I usually try not to say that something is “the best” since we all have different tastes, but when it comes to Muppet Christmas…it’s the best.
Still, I know we all have our favourite Christmas movies. I used to watch The Santa Clause and Home Alone all the time when I was younger, and The Polar Express was a yearly tradition at my dad’s – accompanied by hot chocolate during the song, of course. But the movie I always looked forward to the most, every single year, was The Muppet Christmas Carol. It somehow felt different from all the others. Today, it remains my favourite Christmas movie of all time.
Why is this classic so timeless when, by all accounts, it probably shouldn’t be as good as it is? I came up with a few reasons why!
The Best Adaptation of A Christmas Carol?
Did you know there have been 32 different film adaptations of A Christmas Carol? When you add in TV and theatre, the number of total adaptations is astounding!
I don’t claim to have seen all that many of these films, but from those I have seen, Muppet Christmas is the one that best captures the spirit of the book while following the details of the story pretty well – yes, even with the Muppets. It’s similar to how I feel about Pride and Prejudice (2005): Are there other adaptations that contain more details directly from the book? Yes. But the point of an adaptation isn’t to stuff as many exact quotes and scenes into the movie as possible – it’s to capture the spirit of the original story. And Muppet Christmas absolutely excels at that, retaining both the joviality and solemnity of Dickens’ writing.
I honestly think that Charles Dickens would love this adaptation if he could see it.
With this movie, the creators had the difficult challenge to create music that perfectly matched the tone of an already-written story. Music in movies like this tends to be superfluous. The songs may be cool, but they don’t actually add to the story. They’re just there to make the movie a musical and it really would have been fine without them.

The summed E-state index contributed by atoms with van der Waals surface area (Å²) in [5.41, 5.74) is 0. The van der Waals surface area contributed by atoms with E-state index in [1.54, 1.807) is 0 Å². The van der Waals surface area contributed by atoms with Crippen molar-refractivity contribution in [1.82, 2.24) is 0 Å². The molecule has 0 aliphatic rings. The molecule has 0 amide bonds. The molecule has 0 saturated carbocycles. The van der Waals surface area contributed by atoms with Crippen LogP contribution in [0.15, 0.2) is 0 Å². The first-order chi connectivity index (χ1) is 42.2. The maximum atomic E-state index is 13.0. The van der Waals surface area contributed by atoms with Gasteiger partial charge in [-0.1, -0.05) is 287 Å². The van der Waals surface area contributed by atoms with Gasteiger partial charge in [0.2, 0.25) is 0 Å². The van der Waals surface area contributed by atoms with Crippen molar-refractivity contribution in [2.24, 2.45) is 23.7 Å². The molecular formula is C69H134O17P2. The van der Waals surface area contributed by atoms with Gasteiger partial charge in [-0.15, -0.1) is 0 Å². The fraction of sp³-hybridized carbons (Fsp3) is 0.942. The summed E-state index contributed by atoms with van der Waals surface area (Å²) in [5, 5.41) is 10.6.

But not with Muppet Christmas. The songs are perfectly paired with the plot and certainly add to the already poignant storytelling. If you do it right, A Christmas Carol excels at being a musical, which is why so many have adapted it as such. But to me, nothing quite beats singing to yourself: “After all, there’s only one more sleep ’til Christmas” or dancing around your house pretending to be a jolly giant and proclaiming that “it’s true wherever you find love it feels like Christmas.”
And just you try and show me something more iconic than the opening song. I’ll wait.
Don’t get me wrong, the Muppets are great, but Scrooge obviously carries the whole story. If he isn’t cast right, then the whole movie is nothing short of a disaster (and I feel this way about most other adaptations I’ve seen).
Michael Caine, though, will always be Scrooge to me. He plays the mean and nasty part so well at the beginning that you could never imagine how kind and endearing he is towards the end until you see it for yourself. I think that most other films have tried to cast someone who does either “kindly old man” or “crotchety old man” really well, but they can’t do both. And that’s a must for Scrooge. He needs to be believable both at the beginning and end.
Keeping the Original Narration
This is one way in which Muppet Christmas stands out from many other adaptations. Some of the actual narration from the book is kept in the film, related by Gonzo, who plays the part of Charles Dickens. This is so important because it sets the tone of the story and retains Dickens’ unique and witty style. While other adaptations may briefly use the narration, I haven’t seen it carry throughout the whole film like the way Muppet Christmas does it.
Obviously, as a film, this is important. I think the movie excels at bringing Dickens’ imagination to life with captivating visuals you can’t easily forget. Some of my most vivid memories from when I watched the movie as a child are of the big songs with the whole cast, seeing the dancers twirl majestically on the cobblestones in the snow.
And then there’s the Ghost of Christmas Yet to Come. Never have I seen a more horrifying version of it. The costume is so simple, but the lack of a face, the colour of the cloak and the limbs… It’s completely chilling, as it should be. Just another example of how the movie isn’t afraid to be scary when the story calls for it.
So, do you agree with my points? What’s your favourite Christmas movie? Let me know in the comments!
For now, I think I’ll sit down with some hot cocoa and watch The Muppet Christmas Carol. Why? Because “it feels like Christmas!”
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